The Brazilian team for the 1986 World Cup captained by Edinho, had the phalanx of Zico, Socrates, Careca, Branco, Alemao, Junior, etc for others to contend with. Doordarshan telecast the matches live from Mexico, from the witching hour to dawn. My dream came true on June 1; I saw Brazil in action, live. At Guadalajara, they beat Spain through a second-half goal by Socrates. It made my day, at midnight!
The Brazilian juggernaut was stunningly upturned by the French team in the quarter-final. Besides Platini, France had the likes of Tigana, Giresse and Rochesteau -- all fine footballers in their own right. In the classic encounter, level at 1-1, Zico was called on to take the penalty kick. The French goalie Joel Bats guessed the direction rightly; Zico, who seldom bungled penalties, even when blindfolded (okay, pardon my exaggeration), muffed it.
France went on to defeat Brazil in the tie-breaking penalty shootout. Zico thus lost his last chance to win the Cup for Brazil. Ah, you can't win them all. Incidentally, that match saw three greats (Zico, Socrates and Platini) missing spot kicks.
Arthur Antunes Coimbra answered to the nickname Zico. He scored 66 goals in 88 internationals for Brazil. Though an under-achiever, the veritable tragic hero of World Cups, for his silken skills, Zico remains my all-time great footballer. To me, the Brazilian team of 1982 is arguably the greatest team never to win the World Cup, ahead of the Ferenc Puskas-led Hungarian team of 1954 and the Johan Cruyff-led Dutch team of 1974.
Grounded: Indian football plumbs the depths of mediocrity
Indian football's high noon remains the fourth place finish in the 1956 Melbourne Olympics, in which Neville D'Souza scored a hat trick against Australia in the quarter-final. (For the record, he is the only Asian so far to score a hat trick in the Olympics.) India won the Asian Games gold medal twice -- in 1951 at Delhi and 1962 at Jakarta.
India's top players in the 1950s and 1960s -- P K Banerjee, Chuni Goswami, Jarnail Singh, Peter Thangaraj, T Balaram, Arun Lal Ghosh, Yusuf Khan, Altaf Ahmed -- were among the best in Asia. The current stars Bhaichung Bhutia and Sunil Chhetri are mere specks on the international soccer firmament.
India currently ranks 133rd in the list put out by FIFA, the world football body. The downhill journey since the mid-60s has stagnated to languish barely few slots above rock-bottom.
Small wonder then that we continue to ask the same question every four years: Will we ever see an Indian team at the World Cup in our lifetime? Will India ever produce a footballer whose name will be taken in the same breath as, say, Eusebio, Lev Yashin, Bobby Charlton, Beckenbauer, Zidane, Romario? In contrast, nations like Honduras and North Korea are rubbing shoulders with giants Spain and Brazil in South Africa. The second-most populous country has been reduced to a mere spectator.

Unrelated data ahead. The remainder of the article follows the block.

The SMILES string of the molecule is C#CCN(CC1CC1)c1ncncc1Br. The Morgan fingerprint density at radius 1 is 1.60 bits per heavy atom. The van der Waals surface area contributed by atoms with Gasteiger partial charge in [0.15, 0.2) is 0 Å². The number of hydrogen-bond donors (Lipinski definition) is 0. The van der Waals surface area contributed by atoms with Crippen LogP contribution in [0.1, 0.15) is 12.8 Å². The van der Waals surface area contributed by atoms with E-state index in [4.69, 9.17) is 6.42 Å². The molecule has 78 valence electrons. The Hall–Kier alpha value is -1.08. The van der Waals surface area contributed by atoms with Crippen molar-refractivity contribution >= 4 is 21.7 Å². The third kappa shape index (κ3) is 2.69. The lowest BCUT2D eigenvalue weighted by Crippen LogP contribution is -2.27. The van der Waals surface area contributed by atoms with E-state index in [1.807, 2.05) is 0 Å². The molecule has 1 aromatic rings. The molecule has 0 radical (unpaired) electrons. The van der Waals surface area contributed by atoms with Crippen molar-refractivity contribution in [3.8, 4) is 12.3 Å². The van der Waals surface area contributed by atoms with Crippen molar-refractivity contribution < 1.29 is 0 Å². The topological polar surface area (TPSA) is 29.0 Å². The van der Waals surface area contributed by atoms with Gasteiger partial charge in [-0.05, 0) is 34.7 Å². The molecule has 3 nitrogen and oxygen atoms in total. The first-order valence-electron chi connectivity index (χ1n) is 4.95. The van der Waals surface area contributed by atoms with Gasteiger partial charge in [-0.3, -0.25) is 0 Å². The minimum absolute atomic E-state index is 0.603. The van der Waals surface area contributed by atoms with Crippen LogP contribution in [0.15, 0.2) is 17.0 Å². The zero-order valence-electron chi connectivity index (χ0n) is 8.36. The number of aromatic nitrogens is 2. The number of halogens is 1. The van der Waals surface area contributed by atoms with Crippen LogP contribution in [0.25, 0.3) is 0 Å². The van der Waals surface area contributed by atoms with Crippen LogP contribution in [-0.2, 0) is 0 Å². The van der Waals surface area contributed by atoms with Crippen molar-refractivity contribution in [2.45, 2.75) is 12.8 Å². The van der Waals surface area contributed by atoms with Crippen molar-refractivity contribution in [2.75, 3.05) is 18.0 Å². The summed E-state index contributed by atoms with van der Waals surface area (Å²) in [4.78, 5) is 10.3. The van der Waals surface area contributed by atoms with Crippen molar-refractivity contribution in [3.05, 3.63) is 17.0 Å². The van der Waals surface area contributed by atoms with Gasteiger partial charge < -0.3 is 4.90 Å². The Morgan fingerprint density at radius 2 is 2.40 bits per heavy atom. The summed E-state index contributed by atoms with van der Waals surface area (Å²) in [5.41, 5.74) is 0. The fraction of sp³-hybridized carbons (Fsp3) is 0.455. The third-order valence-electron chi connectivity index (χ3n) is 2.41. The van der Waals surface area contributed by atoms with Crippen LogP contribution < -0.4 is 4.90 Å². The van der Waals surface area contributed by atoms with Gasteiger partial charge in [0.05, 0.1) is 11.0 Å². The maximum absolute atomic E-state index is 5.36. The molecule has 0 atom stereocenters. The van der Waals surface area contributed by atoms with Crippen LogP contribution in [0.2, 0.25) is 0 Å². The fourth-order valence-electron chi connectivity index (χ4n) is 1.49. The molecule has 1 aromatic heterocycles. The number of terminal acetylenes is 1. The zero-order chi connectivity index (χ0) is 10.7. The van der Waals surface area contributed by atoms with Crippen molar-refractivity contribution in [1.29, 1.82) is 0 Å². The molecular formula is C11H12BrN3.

Puzzlingly, football remains the most watched spectator sport at the domestic level and grassroots, and the number of football fans is growing by the day. Yet, Indian football is in the doldrums.
What ails Indian football? Experts have dissected it: slothful and unprofessional administration, ramshackle infrastructure, dearth of quality coaches, arbitrary selection procedures, poor marketing, not nurturing age-group teams; and the national team forever remains hobbled by inadequate preparation, insufficient match-practice and international exposure. Though everybody is au fait with the prescribed remedies, the All India Football Federation refuses to wake up from its deep slumber to administer the medicine.
The Nehru Cup international football tournament and the I-League (and its ancestor National Football League) -- two endeavours to infuse fillip to Indian football -- never set the Hooghly on fire. Since the AIFF is run by politicos Priya Ranjan Dasmunsi and Praful Patel, they perhaps think that like politics, AIFF should remain a wellhead of patronage. Reforms are anathema to politicians. Even half-hearted attempts to reform the termite-ravaged body have at best been cosmetic.
Prime Minister Manmohan Singh had taken up the issue of getting a football coach from Brazil with President Lula da Silva during his visit to Brazil in 2006. Apparently, four years are insufficient for our sports bureaucracy to hunt for a Brazilian football coach!
One can only hope that the ongoing World Cup in South Africa will inspire teens and youngsters to take to football in a big way, and that the passion will kick off the renaissance of Indian football, AIFF notwithstanding.
In 1982 and 1986, Brazil and France were the two best teams but neither won the Cup! The team with the top billing need not romp home; this glorious uncertainty adds to the allure of the Cup. As for the ongoing World Cup, the 29 matches so far have produced just 57 goals, and a solitary humdinger. All those who love the joga bonito, never mind the drought, enjoy the rest of the World Cup.
Image: Zico during his playing days. Photograph: Reuters.
M P Anil Kumar is a former Indian Air Force fighter pilot. You can read more about this Extraordinary Indian here.